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Psychiatry Investig. 2014 Oct;11(4):345-62. doi: 10.4306/pi.2014.11.4.345. Epub 2014 Oct 20.

Circadian polymorphisms in night owls, in bipolars, and in non-24-hour sleep cycles.

Author information

1
Department of Psychiatry, University of California, San Diego, CA, USA. ; Viterbi Family Sleep Center, Scripps Clinic, La Jolla, CA, USA.
2
Department of Pharmacology and Toxicology, University of Arizona, Tucson, AZ, USA.
3
Department of Psychiatry, University of California, San Diego, CA, USA.
4
Department of Pathology, Center for Advanced Laboratory Medicine, University of California, San Diego, CA, USA.
5
Department of Psychiatry, University of California, San Diego, CA, USA. ; VA San Diego Healthcare System, San Diego, CA, USA.
6
California Pacific Medical Center Research Institute, San Francisco, CA, USA.
7
Sharp Mesa Vista Hospital, San Diego, CA, USA.
8
Department of Psychiatry, Korea University College of Medicine, Seoul, Republic of Korea.
9
Department of Psychology, Gyeongsang National University, Jinju, Republic of Korea.
10
Viterbi Family Sleep Center, Scripps Clinic, La Jolla, CA, USA.

Abstract

People called night owls habitually have late bedtimes and late times of arising, sometimes suffering a heritable circadian disturbance called delayed sleep phase syndrome (DSPS). Those with DSPS, those with more severe progressively-late non-24-hour sleep-wake cycles, and those with bipolar disorder may share genetic tendencies for slowed or delayed circadian cycles. We searched for polymorphisms associated with DSPS in a case-control study of DSPS research participants and a separate study of Sleep Center patients undergoing polysomnography. In 45 participants, we resequenced portions of 15 circadian genes to identify unknown polymorphisms that might be associated with DSPS, non-24-hour rhythms, or bipolar comorbidities. We then genotyped single nucleotide polymorphisms (SNPs) in both larger samples, using Illumina Golden Gate assays. Associations of SNPs with the DSPS phenotype and with the morningness-eveningness parametric phenotype were computed for both samples, then combined for meta-analyses. Delayed sleep and "eveningness" were inversely associated with loci in circadian genes NFIL3 (rs2482705) and RORC (rs3828057). A group of haplotypes overlapping BHLHE40 was associated with non-24-hour sleep-wake cycles, and less robustly, with delayed sleep and bipolar disorder (e.g., rs34883305, rs34870629, rs74439275, and rs3750275 were associated with n=37, p=4.58E-09, Bonferroni p=2.95E-06). Bright light and melatonin can palliate circadian disorders, and genetics may clarify the underlying circadian photoperiodic mechanisms. After further replication and identification of the causal polymorphisms, these findings may point to future treatments for DSPS, non-24-hour rhythms, and possibly bipolar disorder or depression.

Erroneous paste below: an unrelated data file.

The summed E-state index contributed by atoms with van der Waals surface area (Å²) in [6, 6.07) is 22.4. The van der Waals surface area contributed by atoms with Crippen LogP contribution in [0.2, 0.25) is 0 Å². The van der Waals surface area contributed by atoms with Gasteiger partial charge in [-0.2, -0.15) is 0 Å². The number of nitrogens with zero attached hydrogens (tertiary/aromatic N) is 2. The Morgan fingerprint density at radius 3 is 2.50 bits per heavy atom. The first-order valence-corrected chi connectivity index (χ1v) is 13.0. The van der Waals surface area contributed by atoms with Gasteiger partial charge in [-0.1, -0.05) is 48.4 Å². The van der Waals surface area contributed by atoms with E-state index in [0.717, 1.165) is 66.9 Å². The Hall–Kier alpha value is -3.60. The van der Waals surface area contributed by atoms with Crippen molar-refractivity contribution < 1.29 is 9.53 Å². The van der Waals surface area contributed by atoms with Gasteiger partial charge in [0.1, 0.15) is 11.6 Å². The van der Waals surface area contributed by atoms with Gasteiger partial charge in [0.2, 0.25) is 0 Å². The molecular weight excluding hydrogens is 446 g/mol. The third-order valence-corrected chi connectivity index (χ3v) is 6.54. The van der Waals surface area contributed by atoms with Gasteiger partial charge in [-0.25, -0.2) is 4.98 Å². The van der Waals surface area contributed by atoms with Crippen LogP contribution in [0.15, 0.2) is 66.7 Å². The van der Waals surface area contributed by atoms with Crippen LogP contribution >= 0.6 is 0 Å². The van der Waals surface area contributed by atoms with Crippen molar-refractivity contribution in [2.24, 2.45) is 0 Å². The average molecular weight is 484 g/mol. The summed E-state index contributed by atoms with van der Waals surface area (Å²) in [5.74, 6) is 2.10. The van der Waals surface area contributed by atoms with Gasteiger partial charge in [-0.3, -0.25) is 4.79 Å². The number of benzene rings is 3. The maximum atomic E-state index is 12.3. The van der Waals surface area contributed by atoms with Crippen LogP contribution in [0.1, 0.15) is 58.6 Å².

KEYWORDS:

BHLHE40; Bipolar disorder; Delayed sleep phase syndrome; NFIL3; Non-24 hour sleep-wake disorder; RORC

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